Friday, 6 December 2019

Intolerant Modi-Haters

Updated: November 5, 2015 3:29 pm

Intolerance has been omnipresent in Indian society since time immemorial. Society has been drawn across the lines of caste affiliations, religious identity, language, eating habits, choice of clothes, or for that matter sexual orientation. Intolerance, the unwillingness to extend political, economic, and social rights to other ethnic groups, regardless of perceived similarities or differences in basic values, norms, or beliefs. Even since Narendra Modi took over as Prime Minister, an all-out campaign has been launched to malign him and his government for creating India as an intolerant majoritarian state. Intolerance has suddenly become a problem which is debated and discussed every day. From The Washington Post to Pakistan’s Dawn, the international media has gone to town in expressing its concern at the growing malaise of intolerance in India. The social media is agog with posts questioning the silence of the Prime Minister. The subject of intolerance has hogged the television studios, where politicians, academicians, religious leaders and social scientists have shot their mouths off, creating a squelching quagmire which is sinking the country to abysmal levels.

The issue of intolerance is being highlighted by the mainstream media and intelligentsia. In fact, these secularists had predicted that Modi would be a divisive figure as a Prime Minister well before he was even named as a prime ministerial candidate. Systematic distortion and selective reportage have been the backbone of this effort, in spite of a sharp drop in communal incidents since the new regime took charge.

When Modi was campaigning for the 2014 parliamentary elections, he ran on the slogan of “Sab ka Saath, Sab ka Vikas”—a policy that guaranteed that no religious discrimination would be tolerated. Despite being blamed for the worst ever religious violence in Gujarat in 2002 the BJP swept to power. The recent occurrences are three pronged. A sudden focus on the cow-slaughter and consumption of beef, attempts to choke off all contacts, particularly cultural ties, with Pakistan, and atrocities on Dalits. A few incidents, blown out of proportions to score political points, do not help address the reasons why we are intolerant of views, ideas and beliefs that are different from ours. Intolerance cannot be debated on secular versus non-secular lines.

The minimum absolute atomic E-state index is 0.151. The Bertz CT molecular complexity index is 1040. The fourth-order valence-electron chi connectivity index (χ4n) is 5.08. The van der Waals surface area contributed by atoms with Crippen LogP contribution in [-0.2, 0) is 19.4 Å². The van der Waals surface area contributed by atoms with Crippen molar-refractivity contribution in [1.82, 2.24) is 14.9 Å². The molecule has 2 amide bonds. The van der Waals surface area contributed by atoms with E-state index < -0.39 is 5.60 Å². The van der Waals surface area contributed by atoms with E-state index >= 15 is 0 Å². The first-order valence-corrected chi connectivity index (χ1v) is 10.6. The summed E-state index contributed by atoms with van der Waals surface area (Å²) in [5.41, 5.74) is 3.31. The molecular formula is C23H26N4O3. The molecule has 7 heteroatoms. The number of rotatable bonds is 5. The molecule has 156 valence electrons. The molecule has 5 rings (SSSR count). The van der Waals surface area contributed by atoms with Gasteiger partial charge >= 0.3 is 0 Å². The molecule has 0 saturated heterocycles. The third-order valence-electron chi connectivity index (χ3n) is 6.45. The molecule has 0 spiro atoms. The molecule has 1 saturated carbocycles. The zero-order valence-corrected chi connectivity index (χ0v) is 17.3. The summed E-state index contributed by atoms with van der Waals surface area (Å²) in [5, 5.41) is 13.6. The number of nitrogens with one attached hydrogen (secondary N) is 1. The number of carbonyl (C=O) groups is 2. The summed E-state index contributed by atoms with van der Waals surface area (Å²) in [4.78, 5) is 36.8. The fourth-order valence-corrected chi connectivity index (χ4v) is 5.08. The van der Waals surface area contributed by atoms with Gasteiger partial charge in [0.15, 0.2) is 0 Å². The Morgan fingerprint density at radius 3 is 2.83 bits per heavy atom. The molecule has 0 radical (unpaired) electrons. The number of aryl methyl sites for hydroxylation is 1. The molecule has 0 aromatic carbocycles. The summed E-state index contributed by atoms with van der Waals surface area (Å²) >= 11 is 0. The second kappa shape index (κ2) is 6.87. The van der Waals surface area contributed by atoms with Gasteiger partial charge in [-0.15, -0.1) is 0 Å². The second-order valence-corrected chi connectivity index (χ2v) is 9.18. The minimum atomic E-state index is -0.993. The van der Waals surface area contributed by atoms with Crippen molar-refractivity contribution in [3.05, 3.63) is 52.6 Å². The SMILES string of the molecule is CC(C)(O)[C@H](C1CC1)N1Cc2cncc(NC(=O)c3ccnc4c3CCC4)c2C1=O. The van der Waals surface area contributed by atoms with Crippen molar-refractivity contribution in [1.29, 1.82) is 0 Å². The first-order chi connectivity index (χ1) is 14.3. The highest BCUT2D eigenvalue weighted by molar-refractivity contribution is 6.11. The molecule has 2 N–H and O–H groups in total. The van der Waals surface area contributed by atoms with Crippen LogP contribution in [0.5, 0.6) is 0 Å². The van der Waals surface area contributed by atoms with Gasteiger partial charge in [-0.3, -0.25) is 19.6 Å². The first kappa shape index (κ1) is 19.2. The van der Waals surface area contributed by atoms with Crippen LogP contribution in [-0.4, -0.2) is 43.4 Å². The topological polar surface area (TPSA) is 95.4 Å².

If we analyse all the leaders at the helm of affairs of the BJP today, they are all liberal right wingers, and Modi leads the pack. Whatever the media or naysayers say about Modi, the fact remains that he is not just a man of words. When he was in the saddle, he delivered. As CM of Gujarat, he was at loggerheads with the VHP and the Bajrang Dal. His animosity with the likes of Praveen Togadia is well known, this went to the extent that the right winger’s even worked against him during the elections. After assuming office, nearly none of the communal cases that have occurred are from BJP-ruled states. In India, law and order is a state subject, blaming the PM for any incident or occurrence of intolerance is absurd. The blame for incidents in states, either ruled by the BJP or non-BJP parties are being put on the Modi government by the so-called secularist intelligentsia.

The recent protests by writers who are returning awards seem outrageously farcical. The collective conscience of these writers was not disturbed by the incidents of intolerance of upper castes and the failure of governments to get justice for Dalit victims of Laxmanpur Bathe, Miyanpur, Bathani Tola, Nagari Bazaar and Shankarbigha. No writer protested when a court acquitted 16 PAC policemen accused of killing 42 Muslims at point blank range in Meerut in 1987. No writer returned awards when Sikhs, Muslims, Hindus and Dalits were being killed through 1980s and 1990s. Only Khushwant Singh returned his Padma Shri after Operation Bluestar in 1984. It is hard to reason with writers who have hardened political positions and can tolerate no government but one to their own liking. Modi’s windfall victory could not be easily accepted by a big class of the so-called secular intelligentsia.

Deepak Kumar Rath

Deepak Kumar Rath

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